The intricately gnarled Live Oaks (Quercus virginiana) cloaked in Spanish Moss (Tillandsia usneoides) and Resurrection Fern (Polypodium polypodioidies) and surrounded by Saw Palmetto (Serenoa repens) seems to be an anachronistic remnant of a slower and quieter past.
The spreading canopy of Live Oak, Southern Pine (Pinus sp.), Southern Magnolia (Magnolia grandifolia) and Cabbage Palm (Sabal palmetto) temper the harsh forces of wind and water that assault the dunes and beaches. Temperatures and winds are moderated under the tree canopy, which increases moisture levels and allows a dense understory of herbs and shrubs to develop.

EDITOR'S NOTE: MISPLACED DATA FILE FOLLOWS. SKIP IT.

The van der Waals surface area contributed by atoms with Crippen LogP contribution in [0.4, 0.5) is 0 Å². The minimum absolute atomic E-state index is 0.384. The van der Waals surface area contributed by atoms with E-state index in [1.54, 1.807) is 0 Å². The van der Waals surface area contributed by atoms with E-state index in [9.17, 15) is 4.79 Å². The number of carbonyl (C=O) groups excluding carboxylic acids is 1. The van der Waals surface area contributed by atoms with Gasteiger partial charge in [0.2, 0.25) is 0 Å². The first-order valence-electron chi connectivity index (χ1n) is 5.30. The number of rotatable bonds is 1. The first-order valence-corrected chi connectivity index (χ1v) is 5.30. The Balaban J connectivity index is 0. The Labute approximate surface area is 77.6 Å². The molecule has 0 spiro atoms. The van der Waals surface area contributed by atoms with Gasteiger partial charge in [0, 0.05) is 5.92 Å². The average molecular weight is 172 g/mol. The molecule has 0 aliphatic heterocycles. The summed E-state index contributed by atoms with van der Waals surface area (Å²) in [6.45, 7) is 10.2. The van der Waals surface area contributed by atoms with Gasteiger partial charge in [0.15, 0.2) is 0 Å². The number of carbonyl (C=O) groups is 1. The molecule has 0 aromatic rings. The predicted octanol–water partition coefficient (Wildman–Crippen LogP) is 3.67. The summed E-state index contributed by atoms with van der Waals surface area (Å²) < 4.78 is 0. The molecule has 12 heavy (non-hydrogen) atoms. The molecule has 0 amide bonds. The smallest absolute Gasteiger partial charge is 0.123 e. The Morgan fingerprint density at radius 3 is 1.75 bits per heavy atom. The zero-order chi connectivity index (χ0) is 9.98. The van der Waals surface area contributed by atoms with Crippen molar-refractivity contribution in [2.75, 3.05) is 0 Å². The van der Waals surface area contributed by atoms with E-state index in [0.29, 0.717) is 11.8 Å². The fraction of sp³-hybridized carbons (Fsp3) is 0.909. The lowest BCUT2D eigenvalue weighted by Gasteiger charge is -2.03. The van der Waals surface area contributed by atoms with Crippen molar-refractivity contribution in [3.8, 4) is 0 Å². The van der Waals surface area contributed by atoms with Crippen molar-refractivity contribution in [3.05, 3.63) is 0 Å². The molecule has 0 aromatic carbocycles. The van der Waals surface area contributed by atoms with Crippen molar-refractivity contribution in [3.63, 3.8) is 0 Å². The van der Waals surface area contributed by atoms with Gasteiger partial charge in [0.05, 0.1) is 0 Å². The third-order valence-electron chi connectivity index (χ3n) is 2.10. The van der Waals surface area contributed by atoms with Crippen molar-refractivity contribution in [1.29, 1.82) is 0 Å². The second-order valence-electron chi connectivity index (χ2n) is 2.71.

Spanish Moss and Resurrection Fern are both epiphytes, plants that live on other plants entirely independent of the soil. Typically epiphytes require humid environments where they can absorb moisture directly from the atmosphere, so they are more common in the humid tropics than temperate regions.
In the understory dense clusters of Saw Palmetto provide excellent hiding places for Eastern Diamondback Rattlesnakes (Crotalus adamanteus), Georgias most dangerous snake, which hunts rabbits and other mammals across the Coastal Plain and islands.